Return of the kokako: a model of smart pest control

The Howick Tramping Club’s (HTC) long-running pest control crusade in the Mangatutu Valley in Pureora Forest Park (between Taupo and Te Kuiti) is the stuff of legends.  The forest, whose population of kokako had dwindled to just 7 pairs in the 1990s, is now a stronghold for this spectacularly beautiful bird, the last surviving member of an ancient family of wattlebirds that includes the extinct huia. Read more >>

With an estimated 110 pairs of kokako now in the valley, the small group of HTC volunteers - who put in up to 1600 volunteer hours each year - has been so successful that kokako and other species have been able to be transferred to other locations to establish new populations.

The HTC began helping with pest control in 1997 on the back of earlier aerial 1080 and ground control operations.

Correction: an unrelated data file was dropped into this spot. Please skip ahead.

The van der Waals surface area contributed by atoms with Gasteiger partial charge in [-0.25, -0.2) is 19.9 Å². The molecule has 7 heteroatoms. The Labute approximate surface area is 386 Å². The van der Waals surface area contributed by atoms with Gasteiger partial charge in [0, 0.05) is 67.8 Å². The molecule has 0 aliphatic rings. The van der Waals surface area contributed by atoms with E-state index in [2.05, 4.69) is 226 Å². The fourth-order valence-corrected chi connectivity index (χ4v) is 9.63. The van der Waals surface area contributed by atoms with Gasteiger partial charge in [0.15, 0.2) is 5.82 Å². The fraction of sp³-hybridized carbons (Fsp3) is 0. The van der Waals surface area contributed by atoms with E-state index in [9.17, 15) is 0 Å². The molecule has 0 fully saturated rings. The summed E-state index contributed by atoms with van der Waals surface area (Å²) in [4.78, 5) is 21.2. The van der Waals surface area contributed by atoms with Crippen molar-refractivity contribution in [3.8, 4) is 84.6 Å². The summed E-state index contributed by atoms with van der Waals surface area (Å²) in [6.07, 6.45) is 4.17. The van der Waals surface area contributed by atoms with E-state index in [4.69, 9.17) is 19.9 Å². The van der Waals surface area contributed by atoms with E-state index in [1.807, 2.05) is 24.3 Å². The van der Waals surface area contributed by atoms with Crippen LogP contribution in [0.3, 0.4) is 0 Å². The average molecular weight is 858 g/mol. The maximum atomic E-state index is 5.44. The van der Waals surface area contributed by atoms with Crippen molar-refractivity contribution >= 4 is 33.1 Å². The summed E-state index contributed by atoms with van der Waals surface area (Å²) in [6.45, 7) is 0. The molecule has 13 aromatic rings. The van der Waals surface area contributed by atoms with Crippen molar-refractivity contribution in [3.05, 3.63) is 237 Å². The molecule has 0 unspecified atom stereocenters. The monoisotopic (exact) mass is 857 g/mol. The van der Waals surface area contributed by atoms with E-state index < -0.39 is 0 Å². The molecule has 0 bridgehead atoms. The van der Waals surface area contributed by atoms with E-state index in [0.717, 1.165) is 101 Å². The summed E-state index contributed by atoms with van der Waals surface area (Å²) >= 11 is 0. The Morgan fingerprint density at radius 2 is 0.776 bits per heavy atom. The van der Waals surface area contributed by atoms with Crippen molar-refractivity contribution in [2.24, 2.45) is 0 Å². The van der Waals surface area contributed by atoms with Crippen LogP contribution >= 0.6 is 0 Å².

With support from DOC and a growing volunteer base including other tramping clubs, the HTC today covers 1500 ha in Mangatutu and a further 600 ha in the nearby Tunawaea.

​In September 12 volunteers spent a long weekend clearing access tracks, setting up RTI tunnels and bagging bait in preparation for their spring/summer operations. With rat lines giving RTIs of 66% and 60% in Mangatutu and Tunawaea respectively, they’re counting on very thorough and timely bait distribution. ​ 


Over the last five years of the programme the HTC has used Pestoff 50D rat bait (0.005g/kg diphacinone), which raises fewer concerns around potential non-target effects and residues than higher potency anti-coagulants such as brodifacoum. ​While less potent (so not suitable for mice), the bait:

  • works well for either knock-down or maintenance operations,
  • it has less impact in the food chain and
  • degrades more quickly than brodifacoum.